The Widening

wideningI recently had the pleasure of reading The Widening – a novel by Carol Moldaw.

Carol asked me to review her book for this blog, presenting as a “self-contained, close-range, cut-to-the-quick vignettes, and published in the spring of 2008 by a non-profit literary press, The Widening is an edgily erotic novel; darkly comedic, intimate, haunting, it is told from the point of view of a girl from the end of her high school years into the beginning of college.”  I was intrigued, because that’s quite an intriguing description, and said I would be delighted to review the book. It has taken me some time to writing a review of The Widening, though, and I’m not sure why.  Even as I write, I am not entirely sure how to say what I want to say about the novel.  So please bear with me as I muddle about a bit.

The Widening is written from the protagonist’s perspective, and gives us a story that is at once deeply, almost painful emotional and close to the heart of the girl – and yet she herself seems to drawback from the events, to distance and eventually remove herself completely from the situations the reader finds herself so close to.  The events told in the book are primarily painful ones, with the protagonist left unsure of herself and her choices and unable to fully understand the choices of those around her.  While I am not sure I would attribute the word erotic to the book, it certainly includes substantial sexuality and sexual activity on the part of the protagonist.

I asked Carol where she thought her book would fit in with my audiences, curious about whether she thought the book appropriate more for a teenage audience or their parents, and here’s what she had to say:

“I agree with you that it’s not written with young people specifically in mind as readers–but on the other hand, a number of college age daughters of of friends of mine have read and liked it, found it illuminating. Some mother-daughters have read it together. One ‘Goodreads’ reviewer mentioned that she wishes she had had it in high school . . . . I think that girls the age of the protagonist might recognize their thought processes or the way they view the world; some might read it as a cautionary tale, or a reflection/articulation of experiences and feelings they have had, whether on a smaller scale or not. It’s been a dilemma: women who came of age at the time of the protagonist relate to it, but I think it has a lot to offer young women (the daughters of those women) as well. I don’t know very much about the more current ‘hook-up’ culture, but have wondered how similar in feeling-tone the experiences are of those young women who consider themselves part of it.”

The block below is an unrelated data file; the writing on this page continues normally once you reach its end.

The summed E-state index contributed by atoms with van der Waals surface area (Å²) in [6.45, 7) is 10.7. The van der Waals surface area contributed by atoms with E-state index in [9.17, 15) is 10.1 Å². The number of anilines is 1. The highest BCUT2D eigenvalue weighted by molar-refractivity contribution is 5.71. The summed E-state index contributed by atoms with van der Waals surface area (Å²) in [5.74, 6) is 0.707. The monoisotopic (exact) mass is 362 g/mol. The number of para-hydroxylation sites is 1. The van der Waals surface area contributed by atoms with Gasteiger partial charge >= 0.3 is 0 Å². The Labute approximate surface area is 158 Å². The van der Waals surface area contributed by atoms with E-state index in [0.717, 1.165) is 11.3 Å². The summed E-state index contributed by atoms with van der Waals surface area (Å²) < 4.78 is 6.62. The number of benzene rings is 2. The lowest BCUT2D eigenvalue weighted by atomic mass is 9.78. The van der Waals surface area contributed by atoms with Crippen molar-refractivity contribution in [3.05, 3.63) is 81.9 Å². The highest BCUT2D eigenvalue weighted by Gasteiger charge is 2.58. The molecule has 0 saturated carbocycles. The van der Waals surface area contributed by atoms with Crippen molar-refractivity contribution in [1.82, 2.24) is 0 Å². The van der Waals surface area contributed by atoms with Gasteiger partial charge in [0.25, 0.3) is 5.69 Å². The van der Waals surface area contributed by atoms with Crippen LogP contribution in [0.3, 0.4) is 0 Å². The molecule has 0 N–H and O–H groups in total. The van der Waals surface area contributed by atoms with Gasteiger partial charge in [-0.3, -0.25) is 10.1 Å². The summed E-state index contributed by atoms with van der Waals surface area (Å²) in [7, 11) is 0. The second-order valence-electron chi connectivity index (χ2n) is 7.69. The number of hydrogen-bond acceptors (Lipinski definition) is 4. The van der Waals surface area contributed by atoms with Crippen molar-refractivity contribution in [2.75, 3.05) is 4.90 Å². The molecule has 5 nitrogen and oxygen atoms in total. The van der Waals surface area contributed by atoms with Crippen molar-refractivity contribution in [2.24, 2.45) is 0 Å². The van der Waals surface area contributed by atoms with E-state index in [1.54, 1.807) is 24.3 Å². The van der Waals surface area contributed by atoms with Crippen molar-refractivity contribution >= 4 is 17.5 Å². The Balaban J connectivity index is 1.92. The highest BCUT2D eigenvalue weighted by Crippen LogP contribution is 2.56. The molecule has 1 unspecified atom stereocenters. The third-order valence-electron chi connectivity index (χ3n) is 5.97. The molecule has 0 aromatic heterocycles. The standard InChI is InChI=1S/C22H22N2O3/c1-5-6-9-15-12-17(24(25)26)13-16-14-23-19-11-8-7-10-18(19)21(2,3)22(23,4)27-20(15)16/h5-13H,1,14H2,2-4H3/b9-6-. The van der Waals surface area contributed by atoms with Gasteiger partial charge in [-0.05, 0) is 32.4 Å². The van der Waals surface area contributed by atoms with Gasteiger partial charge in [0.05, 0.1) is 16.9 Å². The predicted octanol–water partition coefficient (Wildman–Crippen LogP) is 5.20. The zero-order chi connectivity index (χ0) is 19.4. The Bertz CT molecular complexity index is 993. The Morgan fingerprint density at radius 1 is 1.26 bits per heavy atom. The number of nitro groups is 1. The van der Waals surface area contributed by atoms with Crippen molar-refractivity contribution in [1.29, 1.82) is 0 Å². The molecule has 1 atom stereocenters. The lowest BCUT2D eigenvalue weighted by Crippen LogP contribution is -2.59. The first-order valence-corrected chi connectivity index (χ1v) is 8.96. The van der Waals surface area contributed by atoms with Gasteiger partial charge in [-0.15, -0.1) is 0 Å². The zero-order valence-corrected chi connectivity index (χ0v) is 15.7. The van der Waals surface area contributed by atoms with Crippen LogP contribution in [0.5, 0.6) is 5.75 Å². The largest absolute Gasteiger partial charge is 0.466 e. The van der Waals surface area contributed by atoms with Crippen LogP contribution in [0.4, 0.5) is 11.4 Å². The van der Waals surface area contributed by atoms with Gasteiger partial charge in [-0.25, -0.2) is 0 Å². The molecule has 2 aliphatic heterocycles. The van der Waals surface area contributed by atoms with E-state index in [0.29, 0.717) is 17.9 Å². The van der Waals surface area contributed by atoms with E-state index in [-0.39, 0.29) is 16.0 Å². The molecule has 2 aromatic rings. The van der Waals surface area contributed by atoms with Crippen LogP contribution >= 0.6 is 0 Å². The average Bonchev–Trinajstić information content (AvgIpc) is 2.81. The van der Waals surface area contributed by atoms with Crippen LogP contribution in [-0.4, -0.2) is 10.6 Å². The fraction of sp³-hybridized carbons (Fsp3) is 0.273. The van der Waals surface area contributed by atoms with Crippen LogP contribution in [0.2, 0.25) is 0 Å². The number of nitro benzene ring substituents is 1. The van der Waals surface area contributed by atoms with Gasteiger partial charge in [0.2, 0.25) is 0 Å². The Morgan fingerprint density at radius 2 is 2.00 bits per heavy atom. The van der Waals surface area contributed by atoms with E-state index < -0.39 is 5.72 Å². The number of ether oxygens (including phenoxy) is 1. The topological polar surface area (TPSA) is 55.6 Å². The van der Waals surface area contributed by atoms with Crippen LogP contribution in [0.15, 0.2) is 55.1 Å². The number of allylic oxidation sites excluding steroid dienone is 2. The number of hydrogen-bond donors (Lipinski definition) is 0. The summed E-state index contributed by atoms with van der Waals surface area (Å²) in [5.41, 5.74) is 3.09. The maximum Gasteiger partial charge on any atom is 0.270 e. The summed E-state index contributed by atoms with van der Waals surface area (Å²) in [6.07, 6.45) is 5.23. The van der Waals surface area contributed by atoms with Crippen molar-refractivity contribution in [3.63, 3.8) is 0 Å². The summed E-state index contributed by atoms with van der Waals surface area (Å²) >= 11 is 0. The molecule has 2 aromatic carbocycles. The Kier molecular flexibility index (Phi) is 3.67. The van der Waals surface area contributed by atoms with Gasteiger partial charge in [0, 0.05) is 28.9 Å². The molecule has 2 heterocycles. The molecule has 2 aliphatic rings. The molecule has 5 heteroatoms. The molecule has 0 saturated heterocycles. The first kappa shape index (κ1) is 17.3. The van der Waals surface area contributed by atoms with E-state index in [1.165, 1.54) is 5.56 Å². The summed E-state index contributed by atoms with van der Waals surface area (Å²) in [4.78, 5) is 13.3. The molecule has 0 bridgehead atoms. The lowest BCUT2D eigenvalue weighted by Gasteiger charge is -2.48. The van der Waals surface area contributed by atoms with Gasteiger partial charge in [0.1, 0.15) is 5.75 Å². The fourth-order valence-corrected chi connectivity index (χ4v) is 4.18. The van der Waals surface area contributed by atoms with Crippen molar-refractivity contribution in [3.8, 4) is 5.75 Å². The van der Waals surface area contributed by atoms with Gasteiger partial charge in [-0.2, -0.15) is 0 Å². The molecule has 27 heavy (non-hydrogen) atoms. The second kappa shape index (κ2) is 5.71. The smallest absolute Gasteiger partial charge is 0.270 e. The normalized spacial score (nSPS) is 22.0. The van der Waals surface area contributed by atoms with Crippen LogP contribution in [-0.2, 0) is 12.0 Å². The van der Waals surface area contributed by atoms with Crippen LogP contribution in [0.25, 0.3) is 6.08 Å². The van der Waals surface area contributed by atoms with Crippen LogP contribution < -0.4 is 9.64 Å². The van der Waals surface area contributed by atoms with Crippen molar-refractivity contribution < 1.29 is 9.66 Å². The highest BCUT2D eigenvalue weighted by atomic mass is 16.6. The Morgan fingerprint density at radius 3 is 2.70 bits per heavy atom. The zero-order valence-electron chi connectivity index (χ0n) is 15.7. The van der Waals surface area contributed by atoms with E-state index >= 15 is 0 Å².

I do think that the hook-up culture is different now that it was when Carol was coming of age, but the experience of hooking-up may not be that different.  I am not sure how many teenagers or young adults would find The Widening an interesting or insightful or captivating read.  There are certainly some who would benefit from it – seeing their own feelings or choices mirrored in art along with a sense that some of these issues are generational truths.  Or for another kind of young person, seeing a path that is radically different from their own could allow them a space for self-reflection that could be provoking.  But I think that perhaps more likely is that a young person would see the protagonist as a peer – a friend – who they were inclined to follow along with or to argue against.  Using a delicately written book like this one as a means of self-reflection has great potential for a young person, but reading it and thinking about it as an external force to be reckoned with, which I think is probably a more likely response, has potential for being either simply uninteresting or misguiding.

The place where I see The Widening being a fascinating and notably useful process is in reminding parents what it feels like on an elemental and very personal level to be a teenager, striking out into the world on unsteady feet.  This is, of course, just one potential example of what it feels like – but regardless, it is real in a way that few portrayals written by adults are able to capture.

The Widening is a fast read, and a very useful exercise for parents.  Set aside a long, quiet evening to yourself and work your way through it.  Then come back here and let’s talk about whether you think it is a good book for your teenagers to read and why.  If you do decide to pass the book on to them – or to read it together, which has great potential for conversation – I look forward to hearing back from you on what they think about it too!

About Karen Rayne

Dr. Karen Rayne has been supporting parents and families since 2007 when she received her PhD in Educational Psychology. A specialist in child wellbeing, Dr. Rayne has spent much of her career supporting parents, teachers, and other adults who care for children and teenagers.